But the problems started later – when I actually tried to start snort service. Service was just failing miserably without any significant output. I’ve tried ‘bash -x’ on the init script, and running manual command, but I was getting nowhere. Then I turned to syslog, and I saw a bunch of Snort startup messages and then all of a sudden:

rsyslogd-2177: imuxsock begins to drop messages from pid 17207 due to rate-limiting

Well, temporary fix for that issue was:

# echo "$SystemLogRateLimitInterval 0" > /etc/rsyslog.d/test.conf

And offcourse, you need to restart rsyslogd after this one… Pretty strange that default syslog in CentOS 6 is so itchy about being filled up too fast… I did like old syslogd behaviour more…

Anyways, back to the main issue. After “fixing” rsyslogd I finally had something to work on:

FATAL ERROR: /etc/snort/rules/VRT-app-detect.rules(0)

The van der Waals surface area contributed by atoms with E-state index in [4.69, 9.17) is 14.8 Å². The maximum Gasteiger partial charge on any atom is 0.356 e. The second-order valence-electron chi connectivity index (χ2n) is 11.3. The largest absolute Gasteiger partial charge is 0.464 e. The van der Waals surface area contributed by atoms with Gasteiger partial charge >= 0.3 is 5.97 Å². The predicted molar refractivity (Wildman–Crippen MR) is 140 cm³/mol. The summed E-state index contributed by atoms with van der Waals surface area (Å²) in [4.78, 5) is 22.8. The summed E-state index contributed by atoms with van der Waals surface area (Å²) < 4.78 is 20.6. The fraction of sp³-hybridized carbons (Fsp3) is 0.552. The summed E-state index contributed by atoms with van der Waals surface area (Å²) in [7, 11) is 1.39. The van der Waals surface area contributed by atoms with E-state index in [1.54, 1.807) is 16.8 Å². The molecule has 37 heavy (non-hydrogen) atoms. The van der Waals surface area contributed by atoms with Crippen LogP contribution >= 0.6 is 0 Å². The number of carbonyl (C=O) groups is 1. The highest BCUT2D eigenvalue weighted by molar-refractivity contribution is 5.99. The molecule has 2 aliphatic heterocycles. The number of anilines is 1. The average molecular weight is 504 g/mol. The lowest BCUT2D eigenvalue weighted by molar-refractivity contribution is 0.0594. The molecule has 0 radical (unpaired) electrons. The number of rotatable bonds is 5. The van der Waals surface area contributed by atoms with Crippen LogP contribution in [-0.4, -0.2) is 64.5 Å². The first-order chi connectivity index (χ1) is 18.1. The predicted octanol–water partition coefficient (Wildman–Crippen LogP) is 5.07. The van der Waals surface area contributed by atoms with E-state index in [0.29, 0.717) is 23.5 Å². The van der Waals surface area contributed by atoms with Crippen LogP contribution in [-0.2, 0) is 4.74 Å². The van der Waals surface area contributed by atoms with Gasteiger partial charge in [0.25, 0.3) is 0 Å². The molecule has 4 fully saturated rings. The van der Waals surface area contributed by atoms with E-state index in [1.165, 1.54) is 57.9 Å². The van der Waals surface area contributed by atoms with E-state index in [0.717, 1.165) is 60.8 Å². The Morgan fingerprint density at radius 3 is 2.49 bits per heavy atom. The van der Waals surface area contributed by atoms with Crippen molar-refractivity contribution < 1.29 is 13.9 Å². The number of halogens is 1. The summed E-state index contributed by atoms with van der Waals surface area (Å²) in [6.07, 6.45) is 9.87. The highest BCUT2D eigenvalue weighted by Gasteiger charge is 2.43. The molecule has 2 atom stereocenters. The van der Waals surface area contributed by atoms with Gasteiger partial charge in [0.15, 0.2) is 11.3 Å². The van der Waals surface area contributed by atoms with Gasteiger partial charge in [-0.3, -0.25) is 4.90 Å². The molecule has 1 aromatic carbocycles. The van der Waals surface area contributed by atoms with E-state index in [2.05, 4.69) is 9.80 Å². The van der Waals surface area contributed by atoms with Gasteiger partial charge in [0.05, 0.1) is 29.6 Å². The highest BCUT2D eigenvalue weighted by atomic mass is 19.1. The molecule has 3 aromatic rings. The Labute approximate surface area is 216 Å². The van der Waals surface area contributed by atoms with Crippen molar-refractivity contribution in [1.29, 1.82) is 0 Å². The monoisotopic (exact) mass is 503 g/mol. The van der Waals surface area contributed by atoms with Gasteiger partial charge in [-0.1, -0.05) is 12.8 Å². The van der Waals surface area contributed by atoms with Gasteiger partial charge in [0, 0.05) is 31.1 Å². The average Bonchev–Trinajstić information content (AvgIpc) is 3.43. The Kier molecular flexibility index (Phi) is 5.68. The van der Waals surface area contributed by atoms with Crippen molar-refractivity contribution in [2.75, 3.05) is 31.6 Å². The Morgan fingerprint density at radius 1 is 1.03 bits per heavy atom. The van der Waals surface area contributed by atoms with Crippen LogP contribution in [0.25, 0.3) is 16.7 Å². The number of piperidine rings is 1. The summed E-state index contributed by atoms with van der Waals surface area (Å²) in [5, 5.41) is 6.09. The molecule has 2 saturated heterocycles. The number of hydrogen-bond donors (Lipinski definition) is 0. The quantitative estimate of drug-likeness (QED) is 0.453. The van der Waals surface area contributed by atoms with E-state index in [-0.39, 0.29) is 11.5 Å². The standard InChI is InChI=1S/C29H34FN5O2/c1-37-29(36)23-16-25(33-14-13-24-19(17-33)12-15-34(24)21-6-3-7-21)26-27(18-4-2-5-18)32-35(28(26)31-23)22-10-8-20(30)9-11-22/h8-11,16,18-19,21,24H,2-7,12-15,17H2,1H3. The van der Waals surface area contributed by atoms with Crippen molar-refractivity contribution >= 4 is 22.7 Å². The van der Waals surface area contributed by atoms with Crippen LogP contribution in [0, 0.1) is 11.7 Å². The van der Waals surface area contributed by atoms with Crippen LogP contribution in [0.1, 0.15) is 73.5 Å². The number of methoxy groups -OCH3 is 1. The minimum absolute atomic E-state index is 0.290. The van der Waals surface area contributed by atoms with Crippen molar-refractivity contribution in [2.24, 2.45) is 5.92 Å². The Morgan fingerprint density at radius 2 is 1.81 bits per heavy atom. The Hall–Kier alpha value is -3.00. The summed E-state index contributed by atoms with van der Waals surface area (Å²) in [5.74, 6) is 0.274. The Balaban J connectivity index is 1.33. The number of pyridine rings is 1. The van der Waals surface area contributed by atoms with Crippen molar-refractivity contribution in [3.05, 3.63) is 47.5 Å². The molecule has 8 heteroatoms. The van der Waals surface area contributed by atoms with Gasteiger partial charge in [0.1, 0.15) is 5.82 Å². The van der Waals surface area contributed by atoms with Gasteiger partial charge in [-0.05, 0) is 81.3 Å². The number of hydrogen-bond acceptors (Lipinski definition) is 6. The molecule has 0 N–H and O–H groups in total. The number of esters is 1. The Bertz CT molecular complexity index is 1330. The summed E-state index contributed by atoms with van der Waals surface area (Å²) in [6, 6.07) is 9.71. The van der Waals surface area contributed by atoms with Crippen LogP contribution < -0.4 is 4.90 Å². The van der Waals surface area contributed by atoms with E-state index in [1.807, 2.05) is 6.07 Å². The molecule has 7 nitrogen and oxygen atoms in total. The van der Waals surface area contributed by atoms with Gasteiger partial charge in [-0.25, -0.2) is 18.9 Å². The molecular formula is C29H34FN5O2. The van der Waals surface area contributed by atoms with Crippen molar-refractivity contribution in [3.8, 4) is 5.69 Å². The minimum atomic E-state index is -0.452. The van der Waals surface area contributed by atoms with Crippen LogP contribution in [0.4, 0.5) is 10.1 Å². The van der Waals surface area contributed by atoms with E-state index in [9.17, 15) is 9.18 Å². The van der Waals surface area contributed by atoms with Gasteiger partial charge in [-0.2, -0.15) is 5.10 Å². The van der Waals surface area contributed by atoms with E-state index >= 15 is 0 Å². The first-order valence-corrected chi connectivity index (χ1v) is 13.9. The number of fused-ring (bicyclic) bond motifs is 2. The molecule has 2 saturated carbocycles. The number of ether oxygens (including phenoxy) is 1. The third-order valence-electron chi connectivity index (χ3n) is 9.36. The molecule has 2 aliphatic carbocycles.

Unable to open rules file "/etc/snort/rules/VRT-app-detect.rules":
 Too many open files.#012

Now we’re getting there! It’s a piece of cake to solve:

# echo "ulimit -n 10240" >> /etc/sysconfig/snortd

Although it didn’t work… So off I was on a lonely path of useless debugging. Why doesn’t this work? Maybe it’s something with the system? Trying to increase fs.file-max to absurd levels didn’t help…. Maybe it’s to do with account snort will run as – snortd? Trying to utilize limits.conf didn’t work either. Now I was buffled. One thing I did notice was that after raising ulimit on number of open files, snort was starting, or should I say failing, a lot longer… Then I decided to utilise strace. Number in the “read” system call was just raising and raising until hitting the maximum. The weird thing was that it always broke on the exact same file… That drag me away of real problem. So nothing helped so far – so I decided to dismantle snort configurations and rules. And after zeroing out one config file – snort started! Now we’re talking. I decided to uncomment line by line. After 3/4 of lines, another error… And now I finally saw the culprit!!!